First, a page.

Monish Nagisetty's Space

Building connectivity on-premise, in the cloud and beyond

Multi-server BizTalk Configuration under a NT4 Domain

I ran into the error below when configuring BizTalk in a multi-server environment (1 SQL Server + 1 BizTalk Server).  It turns out that both servers were members of a NT4 domain.  I discovered that BizTalk does not support NT4 domains.  As stated in the installation document, only Active Directory (AD) domains are supported.

TITLE: Microsoft BizTalk Server 2006 Configuration Wizard


CORP\QABTSServerAdmins is not an valid domain group. (ConfigHelper)




The specified domain either does not exist or could not be contacted. (ConfigHelper)


February 18, 2008 Posted by | Uncategorized | | Leave a comment

The system cannot find the file specified. (Exception from HRESULT: 0x80070002)

Have you ever seen the error below? The error tells you that it cannot find a file but it does not mention the name of the file! In my case, I had a map with a script functoid that referenced an external assembly. It turns out that I copied this map from another project and the assembly reference was no longer valid. I should have encountered build errors but instead I had to deal with this issue at runtime.

Event Type: Error

Event Source: BizTalk Server 2006

Event Category: BizTalk Server 2006

Event ID: 5753

Date: 2/8/2008

Time: 2:24:53 PM

User: N/A

Computer: QSI-BTS06R201


A message received by adapter “FILE” on receive location “RCV.CUST.DATA.FROM.SYSTEM.A” with URI “C:\BTSMessageLogger\File Drops\In\copy*.txt” is suspended.

Error details: The system cannot find the file specified. (Exception from HRESULT: 0x80070002)

MessageId: {A916E973-85FB-42B0-83CB-84670D0DDAFF}

InstanceID: {62D1A2A0-9D45-447C-ACD0-17F273E21762}

February 9, 2008 Posted by | BizTalk | | Leave a comment

Visual Studio 2005 Freezes when building BizTalk projects

Have you ever seen VS2005 freeze when building BizTalk projects? I have and it was not a pleasant experience.  In search for a solution back in October last year, I meticulously collected info about my environment and posted it on MSDN Forums.   I just ran into this problem again today and I saw that someone responded to my post with a solution that actually works! Even though the solution is ridiculous it worked for me.  Thank you Hema!

February 8, 2008 Posted by | Uncategorized | , | 1 Comment

BizTalk Assembly Checker Tool

Check out the BizTalk Assembly Checker tool out on codeplex.  I wish I had known about this tool before because it would have saved me some time when doing production deployments with multiple servers.  This tool allows you to verify that your BizTalk assemblies are present on all of your BizTalk servers.  Once you run the verification, you can also copy the assemblies from one BizTalk server to the GAC of all the other BizTalk servers.  This means you only need to login to one of the BizTalk servers when deploying.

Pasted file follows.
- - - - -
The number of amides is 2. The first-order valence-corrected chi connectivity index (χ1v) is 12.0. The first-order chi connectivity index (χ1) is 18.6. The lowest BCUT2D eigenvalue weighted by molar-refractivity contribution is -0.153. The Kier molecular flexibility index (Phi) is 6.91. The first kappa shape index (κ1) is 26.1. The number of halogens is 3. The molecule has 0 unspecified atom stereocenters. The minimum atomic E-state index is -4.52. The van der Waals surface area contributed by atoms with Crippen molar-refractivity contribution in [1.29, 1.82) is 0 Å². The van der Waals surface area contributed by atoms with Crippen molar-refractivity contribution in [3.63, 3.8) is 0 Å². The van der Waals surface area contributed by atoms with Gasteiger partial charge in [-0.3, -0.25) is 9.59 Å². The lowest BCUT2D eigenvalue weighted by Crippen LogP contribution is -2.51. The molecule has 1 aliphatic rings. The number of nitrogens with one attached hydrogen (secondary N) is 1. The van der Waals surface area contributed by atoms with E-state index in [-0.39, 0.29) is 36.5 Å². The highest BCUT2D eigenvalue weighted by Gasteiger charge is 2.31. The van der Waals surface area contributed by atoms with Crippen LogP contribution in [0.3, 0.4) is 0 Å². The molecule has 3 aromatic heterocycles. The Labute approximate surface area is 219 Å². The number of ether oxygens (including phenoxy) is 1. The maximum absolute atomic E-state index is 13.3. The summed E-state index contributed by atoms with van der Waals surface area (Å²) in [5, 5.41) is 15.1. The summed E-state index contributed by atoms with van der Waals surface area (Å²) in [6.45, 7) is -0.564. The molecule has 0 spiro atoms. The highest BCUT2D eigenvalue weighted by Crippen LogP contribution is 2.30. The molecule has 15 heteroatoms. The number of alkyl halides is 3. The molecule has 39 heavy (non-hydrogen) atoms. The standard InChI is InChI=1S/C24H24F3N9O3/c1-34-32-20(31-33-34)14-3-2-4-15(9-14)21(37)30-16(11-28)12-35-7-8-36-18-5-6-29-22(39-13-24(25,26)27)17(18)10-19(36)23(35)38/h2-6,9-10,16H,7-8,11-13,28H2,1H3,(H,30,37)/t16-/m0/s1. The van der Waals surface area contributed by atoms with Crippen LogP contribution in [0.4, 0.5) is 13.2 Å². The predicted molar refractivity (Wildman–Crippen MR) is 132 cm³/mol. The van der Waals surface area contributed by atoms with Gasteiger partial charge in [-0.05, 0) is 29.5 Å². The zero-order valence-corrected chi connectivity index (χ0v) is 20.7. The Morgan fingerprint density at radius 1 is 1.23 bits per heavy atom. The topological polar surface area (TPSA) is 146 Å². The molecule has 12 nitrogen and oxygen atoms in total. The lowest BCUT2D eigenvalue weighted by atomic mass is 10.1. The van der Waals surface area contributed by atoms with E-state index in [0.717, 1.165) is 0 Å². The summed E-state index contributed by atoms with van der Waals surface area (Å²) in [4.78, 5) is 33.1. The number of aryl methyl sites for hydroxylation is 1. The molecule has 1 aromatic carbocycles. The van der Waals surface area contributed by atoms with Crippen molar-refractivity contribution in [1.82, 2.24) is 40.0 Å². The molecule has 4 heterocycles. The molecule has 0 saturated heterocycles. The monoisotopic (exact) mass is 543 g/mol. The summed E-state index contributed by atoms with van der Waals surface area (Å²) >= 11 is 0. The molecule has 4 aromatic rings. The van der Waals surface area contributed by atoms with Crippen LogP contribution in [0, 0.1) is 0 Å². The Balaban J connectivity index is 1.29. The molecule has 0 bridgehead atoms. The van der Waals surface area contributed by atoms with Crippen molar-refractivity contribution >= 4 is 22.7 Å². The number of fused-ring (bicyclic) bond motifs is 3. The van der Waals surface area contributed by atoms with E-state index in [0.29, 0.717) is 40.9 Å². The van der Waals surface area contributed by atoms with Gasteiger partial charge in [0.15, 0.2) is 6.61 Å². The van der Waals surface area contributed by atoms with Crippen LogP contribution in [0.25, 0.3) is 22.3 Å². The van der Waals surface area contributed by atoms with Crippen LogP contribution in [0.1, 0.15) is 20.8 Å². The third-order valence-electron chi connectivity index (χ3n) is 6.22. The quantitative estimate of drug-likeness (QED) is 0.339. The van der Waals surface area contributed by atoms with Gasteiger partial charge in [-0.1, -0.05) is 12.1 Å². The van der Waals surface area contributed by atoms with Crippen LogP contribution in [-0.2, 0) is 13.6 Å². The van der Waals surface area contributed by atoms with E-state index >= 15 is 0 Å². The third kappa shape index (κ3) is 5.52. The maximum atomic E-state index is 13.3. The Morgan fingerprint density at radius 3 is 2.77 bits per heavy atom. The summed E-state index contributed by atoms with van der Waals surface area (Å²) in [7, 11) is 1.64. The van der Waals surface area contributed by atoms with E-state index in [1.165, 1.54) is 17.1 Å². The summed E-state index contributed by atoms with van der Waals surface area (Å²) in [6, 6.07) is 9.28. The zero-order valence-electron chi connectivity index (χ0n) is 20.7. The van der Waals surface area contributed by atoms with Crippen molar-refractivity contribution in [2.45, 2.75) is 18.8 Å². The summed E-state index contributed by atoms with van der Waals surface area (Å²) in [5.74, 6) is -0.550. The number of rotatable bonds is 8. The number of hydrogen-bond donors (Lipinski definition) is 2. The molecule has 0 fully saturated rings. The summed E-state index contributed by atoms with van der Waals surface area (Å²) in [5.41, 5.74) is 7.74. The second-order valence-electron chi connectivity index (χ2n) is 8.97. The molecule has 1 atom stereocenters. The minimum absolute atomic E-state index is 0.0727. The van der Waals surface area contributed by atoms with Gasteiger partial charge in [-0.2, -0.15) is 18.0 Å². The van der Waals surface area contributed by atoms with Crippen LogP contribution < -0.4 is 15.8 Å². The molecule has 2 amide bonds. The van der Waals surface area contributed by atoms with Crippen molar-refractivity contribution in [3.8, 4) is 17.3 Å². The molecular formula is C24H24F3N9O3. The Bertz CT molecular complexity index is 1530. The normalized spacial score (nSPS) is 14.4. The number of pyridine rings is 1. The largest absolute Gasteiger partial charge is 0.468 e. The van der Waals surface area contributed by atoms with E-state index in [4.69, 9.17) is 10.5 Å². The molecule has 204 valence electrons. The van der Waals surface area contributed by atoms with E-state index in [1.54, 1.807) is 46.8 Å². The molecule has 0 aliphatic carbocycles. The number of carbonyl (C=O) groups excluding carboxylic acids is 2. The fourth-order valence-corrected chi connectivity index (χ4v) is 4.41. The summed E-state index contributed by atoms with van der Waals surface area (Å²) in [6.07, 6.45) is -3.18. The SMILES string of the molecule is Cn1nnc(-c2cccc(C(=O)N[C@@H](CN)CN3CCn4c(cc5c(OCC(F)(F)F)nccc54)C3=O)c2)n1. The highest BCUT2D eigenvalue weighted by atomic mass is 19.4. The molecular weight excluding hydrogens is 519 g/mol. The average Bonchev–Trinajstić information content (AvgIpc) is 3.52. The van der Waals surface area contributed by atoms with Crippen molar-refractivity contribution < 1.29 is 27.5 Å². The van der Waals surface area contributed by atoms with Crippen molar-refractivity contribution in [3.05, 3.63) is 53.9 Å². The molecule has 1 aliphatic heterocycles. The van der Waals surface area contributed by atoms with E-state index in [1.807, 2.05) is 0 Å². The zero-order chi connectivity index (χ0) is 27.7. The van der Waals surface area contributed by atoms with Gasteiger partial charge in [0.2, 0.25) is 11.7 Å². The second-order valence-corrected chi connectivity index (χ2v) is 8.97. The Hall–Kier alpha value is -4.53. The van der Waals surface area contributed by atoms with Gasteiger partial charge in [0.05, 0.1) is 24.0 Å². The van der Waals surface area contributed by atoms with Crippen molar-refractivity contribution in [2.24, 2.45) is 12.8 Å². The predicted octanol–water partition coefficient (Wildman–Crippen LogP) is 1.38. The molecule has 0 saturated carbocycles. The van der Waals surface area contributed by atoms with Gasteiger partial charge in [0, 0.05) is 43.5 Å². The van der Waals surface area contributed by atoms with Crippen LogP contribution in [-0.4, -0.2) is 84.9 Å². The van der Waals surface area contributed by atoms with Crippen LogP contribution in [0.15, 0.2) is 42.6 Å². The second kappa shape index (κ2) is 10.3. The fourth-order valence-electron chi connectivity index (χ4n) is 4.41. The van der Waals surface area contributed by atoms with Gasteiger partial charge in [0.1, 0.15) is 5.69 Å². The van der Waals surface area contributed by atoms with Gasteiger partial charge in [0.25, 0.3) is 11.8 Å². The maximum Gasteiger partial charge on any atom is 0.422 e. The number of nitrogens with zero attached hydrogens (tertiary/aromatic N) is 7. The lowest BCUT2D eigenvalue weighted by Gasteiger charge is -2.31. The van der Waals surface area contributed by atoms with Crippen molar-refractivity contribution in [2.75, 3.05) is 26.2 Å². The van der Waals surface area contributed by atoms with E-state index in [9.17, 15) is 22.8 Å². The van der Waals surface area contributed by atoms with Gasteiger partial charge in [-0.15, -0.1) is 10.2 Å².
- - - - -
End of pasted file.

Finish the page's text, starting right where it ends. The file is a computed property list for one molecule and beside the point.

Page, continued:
February 7, 2008 Posted by | Uncategorized | | 1 Comment

Announcing MOCSDUG (Mid-Ohio Connected Systems Developers User Group)

Drum roll…

I’ve been given the exciting opportunity to start a subgroup under CONDG (Central Ohio .NET Developers Group).  You can read more about the recent updates at CONDG on Steve Harmans’ blog post.  The sub group is named MOCSDUG (pronounced mocks-dug) which stands for Mid-Ohio Connected Systems Developers User Group.  You may wonder why the sub group does not use “Central” for the first word within the acronym.  I will leave that your imagination.

The motivation behind starting MOCSDUG is to raise awareness about specific type of challenges we face today in the Enterprise (note the big E).  Most of members of CONDG are already familiar with the challenges they face when building client/server, smart client, and web applications.  The challenges are not new and we can build manageable solutions using different frameworks and patterns (EntLib, NHibernate, Active Record, Monorail, etc) in our enterprise.

So where does this brings us? We now have 5 or more custom applications each possibly using a different database, framework and language in our Enterprise.  Pretty soon someone will ask you how we can make App A to talk to App B, App C to App A, App D to App A and so on.  One of the first approaches to this problem is to write custom code to integrate each application with another application.  This is called point-to-point integration.  Although this is a reasonable approach within an enterprise that has a handful of apps, it quickly becomes complex and unmanageable.  If you have 5 applications and they all need to talk to each other, the number of points of integration (custom code in each app) will equal to 10.   The formula for this is n*(n-1)/2 where n is the number of apps.  There are multiple solutions available to address the point-to-point problem and you can read all about them at your leisure.

The Integration Problem is central to the challenge I was referring to earlier and our approach to connecting systems will address this problem.  Enter ESB, SOA, BPA, BPI, and Click here to generate another acronym.  Also enter BizTalk, WCF, and WF.  The goal of MOCSDUG is to focus on these technologies and approaches to understand how we can better solve the integration problem.

I am currently still working to get a site setup for MOCSDUG so please be patient.  In the meantime, do not hesitate to contact me (mnagisetty at if you would like to be added to the mailing list.

It looks like some of you are already excited and blogging about MOCSDUG.  That’s great! Spread the word! 

February 7, 2008 Posted by | Uncategorized | , | 1 Comment